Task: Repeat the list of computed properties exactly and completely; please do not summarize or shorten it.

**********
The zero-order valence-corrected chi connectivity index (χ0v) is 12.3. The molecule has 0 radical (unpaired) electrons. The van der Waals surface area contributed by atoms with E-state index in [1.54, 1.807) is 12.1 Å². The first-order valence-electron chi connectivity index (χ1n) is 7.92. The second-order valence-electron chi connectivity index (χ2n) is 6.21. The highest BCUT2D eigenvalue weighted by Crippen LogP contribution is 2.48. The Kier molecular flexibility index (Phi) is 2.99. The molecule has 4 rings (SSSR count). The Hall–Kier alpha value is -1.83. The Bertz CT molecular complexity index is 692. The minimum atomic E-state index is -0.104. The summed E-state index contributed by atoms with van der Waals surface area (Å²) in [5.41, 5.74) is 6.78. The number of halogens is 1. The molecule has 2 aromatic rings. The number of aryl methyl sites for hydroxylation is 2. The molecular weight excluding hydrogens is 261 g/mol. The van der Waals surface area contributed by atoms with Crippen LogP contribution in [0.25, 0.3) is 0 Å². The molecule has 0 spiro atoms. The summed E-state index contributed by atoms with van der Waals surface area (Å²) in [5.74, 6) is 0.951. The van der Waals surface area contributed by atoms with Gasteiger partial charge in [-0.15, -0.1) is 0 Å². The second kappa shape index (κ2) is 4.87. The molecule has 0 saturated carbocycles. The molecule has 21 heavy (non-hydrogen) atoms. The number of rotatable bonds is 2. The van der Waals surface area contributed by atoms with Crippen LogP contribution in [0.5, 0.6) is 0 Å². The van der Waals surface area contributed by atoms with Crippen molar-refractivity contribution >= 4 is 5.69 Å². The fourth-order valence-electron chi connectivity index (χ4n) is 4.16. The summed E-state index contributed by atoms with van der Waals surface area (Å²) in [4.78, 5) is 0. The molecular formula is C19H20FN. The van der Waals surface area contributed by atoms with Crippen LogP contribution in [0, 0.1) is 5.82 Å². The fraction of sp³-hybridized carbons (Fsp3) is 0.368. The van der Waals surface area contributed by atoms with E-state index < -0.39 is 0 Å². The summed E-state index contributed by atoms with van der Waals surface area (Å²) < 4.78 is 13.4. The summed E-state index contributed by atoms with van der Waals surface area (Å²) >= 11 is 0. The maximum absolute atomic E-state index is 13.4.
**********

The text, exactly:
The zero-order valence-corrected chi connectivity index (χ0v) is 12.3. The molecule has 0 radical (unpaired) electrons. The van der Waals surface area contributed by atoms with E-state index in [1.54, 1.807) is 12.1 Å². The first-order valence-electron chi connectivity index (χ1n) is 7.92. The second-order valence-electron chi connectivity index (χ2n) is 6.21. The highest BCUT2D eigenvalue weighted by Crippen LogP contribution is 2.48. The Kier molecular flexibility index (Phi) is 2.99. The molecule has 4 rings (SSSR count). The Hall–Kier alpha value is -1.83. The Bertz CT molecular complexity index is 692. The minimum atomic E-state index is -0.104. The summed E-state index contributed by atoms with van der Waals surface area (Å²) in [5.41, 5.74) is 6.78. The number of halogens is 1. The molecule has 2 aromatic rings. The number of aryl methyl sites for hydroxylation is 2. The molecular weight excluding hydrogens is 261 g/mol. The van der Waals surface area contributed by atoms with Crippen LogP contribution in [0.25, 0.3) is 0 Å². The molecule has 0 spiro atoms. The summed E-state index contributed by atoms with van der Waals surface area (Å²) in [5.74, 6) is 0.951. The van der Waals surface area contributed by atoms with Gasteiger partial charge in [-0.15, -0.1) is 0 Å². The second kappa shape index (κ2) is 4.87. The molecule has 0 saturated carbocycles. The molecule has 21 heavy (non-hydrogen) atoms. The number of rotatable bonds is 2. The van der Waals surface area contributed by atoms with Crippen LogP contribution in [0.5, 0.6) is 0 Å². The van der Waals surface area contributed by atoms with Crippen molar-refractivity contribution >= 4 is 5.69 Å². The fourth-order valence-electron chi connectivity index (χ4n) is 4.16. The summed E-state index contributed by atoms with van der Waals surface area (Å²) in [4.78, 5) is 0. The molecular formula is C19H20FN. The van der Waals surface area contributed by atoms with Crippen LogP contribution in [0, 0.1) is 5.82 Å². The fraction of sp³-hybridized carbons (Fsp3) is 0.368. The van der Waals surface area contributed by atoms with E-state index < -0.39 is 0 Å². The summed E-state index contributed by atoms with van der Waals surface area (Å²) < 4.78 is 13.4. The summed E-state index contributed by atoms with van der Waals surface area (Å²) >= 11 is 0. The maximum absolute atomic E-state index is 13.4.